Monday, July 02, 2007

Spinster Travelogue II: Nashville, Tennessee*

Well, fellow spinsters, I've returned from the not-so-deep South an older and wiser woman.

First off, I learned the real difference between whiskey and bourbon. Whiskey involves a charcoal mellowing process; bourbon puts the distilled liquor right into oak barrels, no charcoal. Distillers of the respective liquors will each lay claim to theirs being a superior process. I find each to be delightful. But of course you know where my loyalties lie (cf. name of website). But, if I do happen to indulge in a nip of whiskey, my brand of choice will be George Dickel whiskey. Why? Because I enjoyed the tour of their distillery, even if the waterfall pictured in their brochure turned out to be nothing but a creek.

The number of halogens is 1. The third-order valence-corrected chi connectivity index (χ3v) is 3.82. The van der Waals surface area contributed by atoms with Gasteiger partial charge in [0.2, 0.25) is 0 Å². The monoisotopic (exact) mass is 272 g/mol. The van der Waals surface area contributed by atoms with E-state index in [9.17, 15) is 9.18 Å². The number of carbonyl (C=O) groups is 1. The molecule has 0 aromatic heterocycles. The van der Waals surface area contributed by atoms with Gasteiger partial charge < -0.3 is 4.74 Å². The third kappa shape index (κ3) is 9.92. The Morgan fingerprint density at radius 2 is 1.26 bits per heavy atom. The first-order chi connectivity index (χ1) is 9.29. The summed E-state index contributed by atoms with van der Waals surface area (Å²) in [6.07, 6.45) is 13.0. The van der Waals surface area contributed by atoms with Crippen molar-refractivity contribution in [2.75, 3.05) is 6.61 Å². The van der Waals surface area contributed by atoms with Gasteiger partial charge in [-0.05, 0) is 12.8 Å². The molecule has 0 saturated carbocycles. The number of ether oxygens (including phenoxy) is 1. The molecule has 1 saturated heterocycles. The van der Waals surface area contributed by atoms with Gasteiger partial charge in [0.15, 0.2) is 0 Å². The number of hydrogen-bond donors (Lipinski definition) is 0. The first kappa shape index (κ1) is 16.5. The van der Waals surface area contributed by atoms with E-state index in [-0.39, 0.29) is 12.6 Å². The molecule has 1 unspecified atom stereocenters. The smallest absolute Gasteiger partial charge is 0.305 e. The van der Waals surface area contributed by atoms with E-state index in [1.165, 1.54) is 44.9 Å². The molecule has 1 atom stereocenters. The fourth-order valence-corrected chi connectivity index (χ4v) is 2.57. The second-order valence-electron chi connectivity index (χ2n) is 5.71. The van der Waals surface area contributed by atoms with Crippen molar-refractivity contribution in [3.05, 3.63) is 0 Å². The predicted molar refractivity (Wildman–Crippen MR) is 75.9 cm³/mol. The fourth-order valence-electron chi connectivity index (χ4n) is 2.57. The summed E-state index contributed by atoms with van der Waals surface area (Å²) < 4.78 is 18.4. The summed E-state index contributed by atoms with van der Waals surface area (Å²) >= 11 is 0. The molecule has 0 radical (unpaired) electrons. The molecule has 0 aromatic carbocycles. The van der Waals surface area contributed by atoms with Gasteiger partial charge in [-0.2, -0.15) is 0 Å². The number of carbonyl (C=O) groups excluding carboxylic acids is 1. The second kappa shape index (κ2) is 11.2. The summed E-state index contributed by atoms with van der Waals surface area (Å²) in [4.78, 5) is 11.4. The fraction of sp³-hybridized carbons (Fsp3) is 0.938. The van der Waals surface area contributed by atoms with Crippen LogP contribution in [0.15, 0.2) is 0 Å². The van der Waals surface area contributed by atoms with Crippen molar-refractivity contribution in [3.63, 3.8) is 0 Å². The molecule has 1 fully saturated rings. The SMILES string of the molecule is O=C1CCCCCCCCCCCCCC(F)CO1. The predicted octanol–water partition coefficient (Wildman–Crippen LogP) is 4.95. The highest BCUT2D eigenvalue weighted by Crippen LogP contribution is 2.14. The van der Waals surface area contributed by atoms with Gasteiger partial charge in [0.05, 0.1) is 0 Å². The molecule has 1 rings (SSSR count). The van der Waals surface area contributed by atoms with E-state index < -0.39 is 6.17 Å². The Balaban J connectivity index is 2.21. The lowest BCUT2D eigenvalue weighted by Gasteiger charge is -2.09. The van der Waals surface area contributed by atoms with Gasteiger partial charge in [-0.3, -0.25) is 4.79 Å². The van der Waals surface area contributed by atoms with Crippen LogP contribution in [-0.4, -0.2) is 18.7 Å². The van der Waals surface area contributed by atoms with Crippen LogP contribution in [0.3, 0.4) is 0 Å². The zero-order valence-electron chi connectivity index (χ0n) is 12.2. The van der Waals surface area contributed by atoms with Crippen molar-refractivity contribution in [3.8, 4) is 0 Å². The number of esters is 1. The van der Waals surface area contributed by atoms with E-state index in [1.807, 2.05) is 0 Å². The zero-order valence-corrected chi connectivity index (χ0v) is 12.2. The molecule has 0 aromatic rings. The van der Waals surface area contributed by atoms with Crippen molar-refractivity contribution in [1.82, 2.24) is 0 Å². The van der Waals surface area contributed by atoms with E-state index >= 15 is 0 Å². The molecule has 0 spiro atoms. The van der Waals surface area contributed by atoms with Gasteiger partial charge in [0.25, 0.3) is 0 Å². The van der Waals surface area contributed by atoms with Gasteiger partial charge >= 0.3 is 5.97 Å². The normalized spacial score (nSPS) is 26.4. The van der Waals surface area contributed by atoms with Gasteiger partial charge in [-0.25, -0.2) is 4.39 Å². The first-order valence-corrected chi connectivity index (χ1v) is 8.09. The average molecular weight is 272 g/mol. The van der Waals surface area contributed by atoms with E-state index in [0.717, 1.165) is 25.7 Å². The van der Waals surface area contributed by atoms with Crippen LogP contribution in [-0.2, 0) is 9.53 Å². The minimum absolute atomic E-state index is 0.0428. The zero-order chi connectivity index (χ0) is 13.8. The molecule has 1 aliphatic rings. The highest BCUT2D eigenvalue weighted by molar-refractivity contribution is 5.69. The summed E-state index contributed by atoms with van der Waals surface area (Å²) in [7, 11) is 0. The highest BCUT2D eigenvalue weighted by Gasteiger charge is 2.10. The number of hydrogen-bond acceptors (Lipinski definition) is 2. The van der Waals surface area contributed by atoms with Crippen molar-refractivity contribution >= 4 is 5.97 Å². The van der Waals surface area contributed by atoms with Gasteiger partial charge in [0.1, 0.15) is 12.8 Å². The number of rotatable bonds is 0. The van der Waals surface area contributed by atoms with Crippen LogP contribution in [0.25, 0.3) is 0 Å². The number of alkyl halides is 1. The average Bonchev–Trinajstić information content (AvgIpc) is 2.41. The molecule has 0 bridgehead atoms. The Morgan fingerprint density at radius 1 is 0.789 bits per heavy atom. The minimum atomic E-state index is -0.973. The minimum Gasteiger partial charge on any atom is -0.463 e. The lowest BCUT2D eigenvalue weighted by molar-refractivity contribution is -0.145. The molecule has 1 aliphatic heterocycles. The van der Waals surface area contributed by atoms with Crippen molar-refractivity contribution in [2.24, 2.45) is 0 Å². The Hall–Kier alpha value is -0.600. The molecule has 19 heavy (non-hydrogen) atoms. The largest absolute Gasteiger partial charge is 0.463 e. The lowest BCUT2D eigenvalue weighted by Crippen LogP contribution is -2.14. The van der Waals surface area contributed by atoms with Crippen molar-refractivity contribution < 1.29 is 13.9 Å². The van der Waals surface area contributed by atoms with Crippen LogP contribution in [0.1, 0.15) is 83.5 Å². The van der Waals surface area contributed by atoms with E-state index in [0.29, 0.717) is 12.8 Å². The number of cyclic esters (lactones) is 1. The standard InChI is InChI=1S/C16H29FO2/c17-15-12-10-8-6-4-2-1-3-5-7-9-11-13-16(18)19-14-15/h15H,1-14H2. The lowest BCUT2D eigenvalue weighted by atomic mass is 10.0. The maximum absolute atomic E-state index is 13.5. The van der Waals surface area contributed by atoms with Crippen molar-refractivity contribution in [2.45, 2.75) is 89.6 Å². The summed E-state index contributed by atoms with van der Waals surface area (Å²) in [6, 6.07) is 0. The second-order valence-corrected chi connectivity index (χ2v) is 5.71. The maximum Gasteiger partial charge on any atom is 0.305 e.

It was still pretty though ...

The tour guide was a total sweetheart ("Every time I go into a bar ... not that I go into bars ... seems every time I do, someone wants to beat me up ... must be something about me ...") and I learned a lot of useful information about what happens to you if you drink moonshine (the iron content in the water will give you heavy metal poisoning) and that anywhere you distill corn liquor yourself, you're going to get a black mold that grows on everything, which is why you have to move your moonshine still from time to time. (Black tree trunks = dead giveaway.) I also learned that Merle Haggard drinks Dickel #8, which they don't make anymore. Take that, Jack Daniels.